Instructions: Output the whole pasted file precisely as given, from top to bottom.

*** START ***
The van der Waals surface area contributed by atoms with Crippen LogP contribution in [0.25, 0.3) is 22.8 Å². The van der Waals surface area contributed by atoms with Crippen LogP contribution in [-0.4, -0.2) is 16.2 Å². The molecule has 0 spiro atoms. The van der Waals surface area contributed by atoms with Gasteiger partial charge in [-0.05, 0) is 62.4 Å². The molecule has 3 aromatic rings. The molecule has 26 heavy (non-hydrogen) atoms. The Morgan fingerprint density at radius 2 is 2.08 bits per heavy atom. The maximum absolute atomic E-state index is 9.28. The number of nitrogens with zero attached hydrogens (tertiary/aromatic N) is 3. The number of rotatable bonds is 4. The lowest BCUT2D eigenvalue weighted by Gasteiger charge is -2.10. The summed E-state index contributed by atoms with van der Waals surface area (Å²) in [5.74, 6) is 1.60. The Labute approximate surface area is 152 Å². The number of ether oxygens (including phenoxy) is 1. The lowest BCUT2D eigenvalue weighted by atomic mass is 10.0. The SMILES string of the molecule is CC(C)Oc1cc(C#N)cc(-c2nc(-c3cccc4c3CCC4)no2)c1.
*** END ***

The van der Waals surface area contributed by atoms with Crippen LogP contribution in [0.25, 0.3) is 22.8 Å². The van der Waals surface area contributed by atoms with Crippen LogP contribution in [-0.4, -0.2) is 16.2 Å². The molecule has 0 spiro atoms. The van der Waals surface area contributed by atoms with Gasteiger partial charge in [-0.05, 0) is 62.4 Å². The molecule has 3 aromatic rings. The molecule has 26 heavy (non-hydrogen) atoms. The Morgan fingerprint density at radius 2 is 2.08 bits per heavy atom. The maximum absolute atomic E-state index is 9.28. The number of nitrogens with zero attached hydrogens (tertiary/aromatic N) is 3. The number of rotatable bonds is 4. The lowest BCUT2D eigenvalue weighted by Gasteiger charge is -2.10. The summed E-state index contributed by atoms with van der Waals surface area (Å²) in [5.74, 6) is 1.60. The Labute approximate surface area is 152 Å². The number of ether oxygens (including phenoxy) is 1. The lowest BCUT2D eigenvalue weighted by atomic mass is 10.0. The SMILES string of the molecule is CC(C)Oc1cc(C#N)cc(-c2nc(-c3cccc4c3CCC4)no2)c1.